After a wait of six months, The Sex Pistols finally release their follow up to debut single ‘Anarchy in the UK’. Signed to Virgin records earlier in May, ‘God Save The Queen’ is released on Friday 27th May 1977 amidst a mass of controversy. The BBC take the moral high ground and initially ban it from all their programmes. However, not before John Peel managed to squeeze a couple of pre-release plays on his late evening Radio 1 show.
If you wanted to hear it in High Wycombe in 1977, you had the choice of buying the single from one of the local record shops – or just possibly sneaking a listen in one of the booths at Percy Priors in Castle Street. There was also the chance to hear it played by the DJ at gigs at The Nag’s Head, while in town, the eclectic juke box at The Coach & Horses in the High Street, was another option.
Despite the lack of national air-play, sales of the single eventually reached an estimated 20,000 copies a day and it peaked at No.2 in the official charts. – There is a (perfectly reasonable) conspiracy theory that the charts were rigged to allow Rod Stewart’s aptly named ‘I don’t want to talk about it’ to take the top spot away from the punk rockers.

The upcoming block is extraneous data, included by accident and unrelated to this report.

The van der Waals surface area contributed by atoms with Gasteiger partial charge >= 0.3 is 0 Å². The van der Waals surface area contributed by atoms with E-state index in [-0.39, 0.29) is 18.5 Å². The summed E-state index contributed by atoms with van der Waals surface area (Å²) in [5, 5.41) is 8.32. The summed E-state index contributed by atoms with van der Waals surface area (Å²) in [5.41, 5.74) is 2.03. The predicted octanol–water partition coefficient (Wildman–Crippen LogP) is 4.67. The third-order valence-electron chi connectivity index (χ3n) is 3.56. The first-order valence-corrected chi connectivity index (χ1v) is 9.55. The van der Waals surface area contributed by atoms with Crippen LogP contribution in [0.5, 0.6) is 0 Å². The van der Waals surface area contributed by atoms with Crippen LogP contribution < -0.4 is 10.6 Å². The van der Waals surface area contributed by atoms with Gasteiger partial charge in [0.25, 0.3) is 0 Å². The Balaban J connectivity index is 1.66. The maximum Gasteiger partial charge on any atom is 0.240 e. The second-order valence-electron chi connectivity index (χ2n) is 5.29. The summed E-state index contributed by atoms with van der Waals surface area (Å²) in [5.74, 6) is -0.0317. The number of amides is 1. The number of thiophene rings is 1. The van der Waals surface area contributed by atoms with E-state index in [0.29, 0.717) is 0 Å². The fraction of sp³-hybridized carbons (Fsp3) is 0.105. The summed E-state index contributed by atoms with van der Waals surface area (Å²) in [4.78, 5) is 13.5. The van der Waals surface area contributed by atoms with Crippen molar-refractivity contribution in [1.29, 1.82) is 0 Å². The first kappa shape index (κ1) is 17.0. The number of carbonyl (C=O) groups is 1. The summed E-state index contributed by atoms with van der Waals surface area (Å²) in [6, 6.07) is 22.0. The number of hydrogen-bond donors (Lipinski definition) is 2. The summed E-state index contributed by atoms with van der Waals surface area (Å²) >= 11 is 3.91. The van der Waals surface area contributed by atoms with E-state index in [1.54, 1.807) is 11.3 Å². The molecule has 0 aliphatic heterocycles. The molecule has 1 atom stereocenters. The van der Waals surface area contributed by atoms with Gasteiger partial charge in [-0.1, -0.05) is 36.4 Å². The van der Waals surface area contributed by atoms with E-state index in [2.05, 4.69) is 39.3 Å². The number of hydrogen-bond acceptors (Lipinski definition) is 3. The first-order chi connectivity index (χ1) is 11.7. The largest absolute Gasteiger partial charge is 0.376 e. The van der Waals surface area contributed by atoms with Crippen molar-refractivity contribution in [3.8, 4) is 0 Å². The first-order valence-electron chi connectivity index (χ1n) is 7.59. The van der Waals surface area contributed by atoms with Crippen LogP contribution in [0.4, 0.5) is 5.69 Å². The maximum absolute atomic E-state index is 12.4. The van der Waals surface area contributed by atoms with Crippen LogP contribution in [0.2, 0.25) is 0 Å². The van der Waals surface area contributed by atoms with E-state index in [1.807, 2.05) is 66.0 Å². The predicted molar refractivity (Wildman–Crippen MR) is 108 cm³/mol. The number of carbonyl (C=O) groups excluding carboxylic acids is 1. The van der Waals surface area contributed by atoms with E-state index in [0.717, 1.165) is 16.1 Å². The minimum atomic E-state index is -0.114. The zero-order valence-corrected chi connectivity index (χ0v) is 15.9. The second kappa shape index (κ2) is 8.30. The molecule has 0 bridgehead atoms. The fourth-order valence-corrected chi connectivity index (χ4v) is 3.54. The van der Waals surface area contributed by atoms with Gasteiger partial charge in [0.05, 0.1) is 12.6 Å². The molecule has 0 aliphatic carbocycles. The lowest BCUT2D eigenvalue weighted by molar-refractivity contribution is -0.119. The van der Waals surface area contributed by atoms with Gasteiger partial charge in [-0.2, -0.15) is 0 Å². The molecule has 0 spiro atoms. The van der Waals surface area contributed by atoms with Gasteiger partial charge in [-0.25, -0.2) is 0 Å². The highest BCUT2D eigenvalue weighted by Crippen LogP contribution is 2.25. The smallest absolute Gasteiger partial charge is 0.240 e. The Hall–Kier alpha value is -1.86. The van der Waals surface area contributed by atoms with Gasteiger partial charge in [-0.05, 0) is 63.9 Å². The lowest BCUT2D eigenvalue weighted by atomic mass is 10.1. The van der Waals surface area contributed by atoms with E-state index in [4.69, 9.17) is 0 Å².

The success of the single also helped boost the punk profile of the town. The Bucks Free Press quoted local Vicar, Rev. John Crisp as saying: “Any record selling so many copies should not be ignored. It should be answered.”
Rev. John Crisp also commented on the song’s line: ‘There ain’t no future in England’s dream,’ – saying: ”If we believe there is a future, let us be brave enough to declare so to those who preach nothing but doom and gloom”.
Here is the video for ‘God Save The Queen’, recorded at The Marquee, London on 23rd May 1977.